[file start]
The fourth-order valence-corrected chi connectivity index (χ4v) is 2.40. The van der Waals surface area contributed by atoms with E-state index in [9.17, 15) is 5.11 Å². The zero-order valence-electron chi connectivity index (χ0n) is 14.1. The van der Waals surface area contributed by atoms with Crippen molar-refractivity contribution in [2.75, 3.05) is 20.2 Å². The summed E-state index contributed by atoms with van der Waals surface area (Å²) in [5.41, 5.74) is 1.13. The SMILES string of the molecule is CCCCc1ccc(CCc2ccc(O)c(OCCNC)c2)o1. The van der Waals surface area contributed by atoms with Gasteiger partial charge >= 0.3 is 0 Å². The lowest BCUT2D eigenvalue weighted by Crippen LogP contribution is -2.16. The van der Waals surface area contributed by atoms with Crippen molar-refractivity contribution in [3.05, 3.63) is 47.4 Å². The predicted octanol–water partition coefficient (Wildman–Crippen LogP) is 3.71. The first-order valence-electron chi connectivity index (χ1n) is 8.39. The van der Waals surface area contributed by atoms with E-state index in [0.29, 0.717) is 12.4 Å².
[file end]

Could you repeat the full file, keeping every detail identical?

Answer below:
The fourth-order valence-corrected chi connectivity index (χ4v) is 2.40. The van der Waals surface area contributed by atoms with E-state index in [9.17, 15) is 5.11 Å². The zero-order valence-electron chi connectivity index (χ0n) is 14.1. The van der Waals surface area contributed by atoms with Crippen molar-refractivity contribution in [2.75, 3.05) is 20.2 Å². The summed E-state index contributed by atoms with van der Waals surface area (Å²) in [5.41, 5.74) is 1.13. The SMILES string of the molecule is CCCCc1ccc(CCc2ccc(O)c(OCCNC)c2)o1. The van der Waals surface area contributed by atoms with Gasteiger partial charge >= 0.3 is 0 Å². The lowest BCUT2D eigenvalue weighted by Crippen LogP contribution is -2.16. The van der Waals surface area contributed by atoms with Crippen molar-refractivity contribution in [3.05, 3.63) is 47.4 Å². The predicted octanol–water partition coefficient (Wildman–Crippen LogP) is 3.71. The first-order valence-electron chi connectivity index (χ1n) is 8.39. The van der Waals surface area contributed by atoms with E-state index in [0.29, 0.717) is 12.4 Å².